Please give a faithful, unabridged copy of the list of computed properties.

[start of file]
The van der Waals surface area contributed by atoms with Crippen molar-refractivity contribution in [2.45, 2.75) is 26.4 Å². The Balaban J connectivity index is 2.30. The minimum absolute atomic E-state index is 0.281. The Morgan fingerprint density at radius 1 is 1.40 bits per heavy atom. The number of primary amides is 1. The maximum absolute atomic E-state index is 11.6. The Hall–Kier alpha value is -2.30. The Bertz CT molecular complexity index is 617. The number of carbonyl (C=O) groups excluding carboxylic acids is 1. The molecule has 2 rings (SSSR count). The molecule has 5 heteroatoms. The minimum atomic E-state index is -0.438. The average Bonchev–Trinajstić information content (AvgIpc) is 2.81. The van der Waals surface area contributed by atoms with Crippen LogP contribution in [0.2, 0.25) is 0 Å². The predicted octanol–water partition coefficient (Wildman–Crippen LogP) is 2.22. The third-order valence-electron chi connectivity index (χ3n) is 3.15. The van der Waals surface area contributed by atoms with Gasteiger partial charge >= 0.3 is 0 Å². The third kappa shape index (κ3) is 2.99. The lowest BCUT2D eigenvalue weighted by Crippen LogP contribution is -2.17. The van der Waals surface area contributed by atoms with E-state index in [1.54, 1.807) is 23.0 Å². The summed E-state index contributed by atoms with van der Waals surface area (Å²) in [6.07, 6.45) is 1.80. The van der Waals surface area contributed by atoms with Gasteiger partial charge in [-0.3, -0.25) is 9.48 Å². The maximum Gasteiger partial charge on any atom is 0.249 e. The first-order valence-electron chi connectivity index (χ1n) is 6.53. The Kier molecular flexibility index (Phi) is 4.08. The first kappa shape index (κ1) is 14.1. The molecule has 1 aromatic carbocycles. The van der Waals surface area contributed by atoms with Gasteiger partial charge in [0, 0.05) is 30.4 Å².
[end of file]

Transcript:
The van der Waals surface area contributed by atoms with Crippen molar-refractivity contribution in [2.45, 2.75) is 26.4 Å². The Balaban J connectivity index is 2.30. The minimum absolute atomic E-state index is 0.281. The Morgan fingerprint density at radius 1 is 1.40 bits per heavy atom. The number of primary amides is 1. The maximum absolute atomic E-state index is 11.6. The Hall–Kier alpha value is -2.30. The Bertz CT molecular complexity index is 617. The number of carbonyl (C=O) groups excluding carboxylic acids is 1. The molecule has 2 rings (SSSR count). The molecule has 5 heteroatoms. The minimum atomic E-state index is -0.438. The average Bonchev–Trinajstić information content (AvgIpc) is 2.81. The van der Waals surface area contributed by atoms with Crippen LogP contribution in [0.2, 0.25) is 0 Å². The predicted octanol–water partition coefficient (Wildman–Crippen LogP) is 2.22. The third-order valence-electron chi connectivity index (χ3n) is 3.15. The van der Waals surface area contributed by atoms with Gasteiger partial charge >= 0.3 is 0 Å². The third kappa shape index (κ3) is 2.99. The lowest BCUT2D eigenvalue weighted by Crippen LogP contribution is -2.17. The van der Waals surface area contributed by atoms with E-state index in [1.54, 1.807) is 23.0 Å². The summed E-state index contributed by atoms with van der Waals surface area (Å²) in [6.07, 6.45) is 1.80. The van der Waals surface area contributed by atoms with Gasteiger partial charge in [-0.3, -0.25) is 9.48 Å². The maximum Gasteiger partial charge on any atom is 0.249 e. The first-order valence-electron chi connectivity index (χ1n) is 6.53. The Kier molecular flexibility index (Phi) is 4.08. The first kappa shape index (κ1) is 14.1. The molecule has 1 aromatic carbocycles. The van der Waals surface area contributed by atoms with Gasteiger partial charge in [0, 0.05) is 30.4 Å².